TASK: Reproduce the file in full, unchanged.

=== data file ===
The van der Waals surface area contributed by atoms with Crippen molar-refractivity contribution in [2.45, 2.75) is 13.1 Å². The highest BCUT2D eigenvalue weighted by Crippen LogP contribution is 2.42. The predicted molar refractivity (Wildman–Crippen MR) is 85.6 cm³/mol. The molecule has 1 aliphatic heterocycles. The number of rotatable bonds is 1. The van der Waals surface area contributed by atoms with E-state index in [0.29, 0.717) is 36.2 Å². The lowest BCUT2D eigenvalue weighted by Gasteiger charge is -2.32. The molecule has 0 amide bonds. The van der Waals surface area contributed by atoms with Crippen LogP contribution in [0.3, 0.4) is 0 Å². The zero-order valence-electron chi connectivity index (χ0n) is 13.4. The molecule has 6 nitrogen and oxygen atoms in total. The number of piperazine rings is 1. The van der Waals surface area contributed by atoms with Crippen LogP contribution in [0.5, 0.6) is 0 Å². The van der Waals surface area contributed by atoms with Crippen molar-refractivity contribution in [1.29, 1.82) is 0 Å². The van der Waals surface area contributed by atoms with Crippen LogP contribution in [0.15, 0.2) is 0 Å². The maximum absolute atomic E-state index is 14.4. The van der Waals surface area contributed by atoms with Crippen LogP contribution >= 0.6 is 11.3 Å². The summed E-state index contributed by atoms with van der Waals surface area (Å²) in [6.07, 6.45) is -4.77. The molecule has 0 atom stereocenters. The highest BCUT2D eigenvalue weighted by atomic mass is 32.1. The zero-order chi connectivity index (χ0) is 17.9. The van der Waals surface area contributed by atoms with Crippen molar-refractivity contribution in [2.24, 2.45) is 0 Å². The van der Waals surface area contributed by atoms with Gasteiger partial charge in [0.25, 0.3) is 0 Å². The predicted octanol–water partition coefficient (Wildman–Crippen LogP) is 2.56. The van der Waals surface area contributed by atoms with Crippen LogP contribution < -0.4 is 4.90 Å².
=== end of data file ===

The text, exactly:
The van der Waals surface area contributed by atoms with Crippen molar-refractivity contribution in [2.45, 2.75) is 13.1 Å². The highest BCUT2D eigenvalue weighted by Crippen LogP contribution is 2.42. The predicted molar refractivity (Wildman–Crippen MR) is 85.6 cm³/mol. The molecule has 1 aliphatic heterocycles. The number of rotatable bonds is 1. The van der Waals surface area contributed by atoms with E-state index in [0.29, 0.717) is 36.2 Å². The lowest BCUT2D eigenvalue weighted by Gasteiger charge is -2.32. The molecule has 0 amide bonds. The van der Waals surface area contributed by atoms with Crippen LogP contribution in [0.3, 0.4) is 0 Å². The zero-order valence-electron chi connectivity index (χ0n) is 13.4. The molecule has 6 nitrogen and oxygen atoms in total. The number of piperazine rings is 1. The van der Waals surface area contributed by atoms with Crippen LogP contribution in [0.5, 0.6) is 0 Å². The van der Waals surface area contributed by atoms with Crippen molar-refractivity contribution in [1.29, 1.82) is 0 Å². The van der Waals surface area contributed by atoms with Crippen LogP contribution in [0.15, 0.2) is 0 Å². The maximum absolute atomic E-state index is 14.4. The van der Waals surface area contributed by atoms with Crippen LogP contribution >= 0.6 is 11.3 Å². The summed E-state index contributed by atoms with van der Waals surface area (Å²) in [6.07, 6.45) is -4.77. The molecule has 0 atom stereocenters. The highest BCUT2D eigenvalue weighted by atomic mass is 32.1. The zero-order chi connectivity index (χ0) is 17.9. The van der Waals surface area contributed by atoms with Crippen molar-refractivity contribution in [2.24, 2.45) is 0 Å². The van der Waals surface area contributed by atoms with Gasteiger partial charge in [0.25, 0.3) is 0 Å². The predicted octanol–water partition coefficient (Wildman–Crippen LogP) is 2.56. The van der Waals surface area contributed by atoms with Crippen LogP contribution < -0.4 is 4.90 Å².